Bush’s environmental issues stance spurs controversy
By GREG STAHL
Express Staff Writer
While Idaho went to court Friday to fight the Clinton
administration’s road-building ban on national forests, the state’s
leading environmental group was spreading messages about President George
W. Bush’s allegedly lax stance on environmental issues.
Idaho Conservation League (ICL) central Idaho director
Linn Kincannon called Bush’s recent actions on environmental regulations
"the biggest all-out assault we’ve seen in a long time on things
people here [in the Wood River Valley] care about."
ICL board chairman Jerry Pavia added, "Bush sees the
world through oil-smeared sunglasses. He’s out of touch."
The environmentalists said they’re disturbed by Bush’s
efforts to repeal or cut back Clinton’s national monument designations,
to explore all public lands for energy reserves and to delay
implementation of Clinton’s roadless policy from March 13 to May 12.
"The debate is over," Kincannon said.
"Americans want environmentally friendly laws."
But it’s not just Idaho environmentalists who are
bashing Bush for his environmental policies.
Last week, the president came under fire from Washington
Gov. Gary Locke, a Democrat, for rescinding a Clinton-era regulation
limiting the amount of arsenic allowed in drinking water.
"It is the wealthy donors and the special interests
that helped put him in the White House who want to loosen environmental
controls," Locke said in the Democrats’ weekly radio address.
"As a result, their problems are his problems, and the environmental
regulations that are in their way, are in his way, too."
The current standard for arsenic, set in 1942, allows a
maximum of 50 parts per billion. Last year, the Environmental Protection
Agency recommended reducing that to 5 parts per billion, but President
Clinton directed that the standard be set at 10 parts per billion.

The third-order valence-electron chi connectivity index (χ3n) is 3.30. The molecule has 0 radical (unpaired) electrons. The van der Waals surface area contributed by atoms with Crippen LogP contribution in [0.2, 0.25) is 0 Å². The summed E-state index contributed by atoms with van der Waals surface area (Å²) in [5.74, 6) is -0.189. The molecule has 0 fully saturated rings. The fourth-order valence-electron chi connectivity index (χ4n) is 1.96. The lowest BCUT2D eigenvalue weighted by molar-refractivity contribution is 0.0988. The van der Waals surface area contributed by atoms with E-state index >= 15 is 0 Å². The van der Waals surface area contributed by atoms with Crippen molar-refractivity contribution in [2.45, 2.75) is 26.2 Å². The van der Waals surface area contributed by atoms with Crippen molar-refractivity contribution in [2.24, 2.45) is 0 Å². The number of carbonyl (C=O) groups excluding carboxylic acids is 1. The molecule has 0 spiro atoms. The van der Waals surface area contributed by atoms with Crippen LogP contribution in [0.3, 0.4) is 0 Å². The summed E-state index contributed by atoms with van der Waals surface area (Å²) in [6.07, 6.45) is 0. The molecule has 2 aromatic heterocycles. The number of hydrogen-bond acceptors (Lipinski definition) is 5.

Locke said Bush’s action is just the latest in his
"On the campaign trail, then-Gov. Bush promised that
he would place limits on the level of greenhouse gasses released into the
atmosphere," Locke said. "Right after he got into the White
House, though, that pledge went out the window.
"Two days later, the president announced that he
thought our national parks, such as Yellowstone and Yosemite, have great
potential for oil drilling. We urge the president in the strongest terms
to protect our environment."
Idaho took Clinton’s roadless plan, which puts 58
million acres of national forest land nationwide virtually off limits to
logging, to U.S. District Court in Boise on Friday.
Idaho deputy attorney general Matt McKeown told U.S.
District Judge Edward Lodge that the Clinton administration pushed the
plan through without sufficient time for public comment. The state is
seeking a preliminary injunction on implementation of the rule until the
lawsuit is resolved.
Lodge said he would rule on the injunction as soon as
ICL director John McCarthy declared in defense of the
rule: "Life did not start with George W. Bush taking office. There
were more than 600 meetings and more than 1.6 million comments about this
rule—and an overwhelming percentage of those were in favor of the
The Idaho Land Board in January also filed suit against
the Forest Service, saying it kept them in the dark about which lands
would remain roadless. Another suit Lodge is considering in tandem with
the state’s claim was filed by a consortium including Boise Cascade
Corp., two mountain counties in Idaho, snowmobile advocates, Emmett
rancher Brad Little and the Kootenai Tribe.
Attorney General Al Lance is scheduled to testify before
Congress today regarding the state’s lawsuit.
"This is a welcome opportunity to explain directly to
the Congress that the Clinton administration used a legally flawed process
to reach a pre-determined outcome in order to create a political legacy
for the former president," Lance said.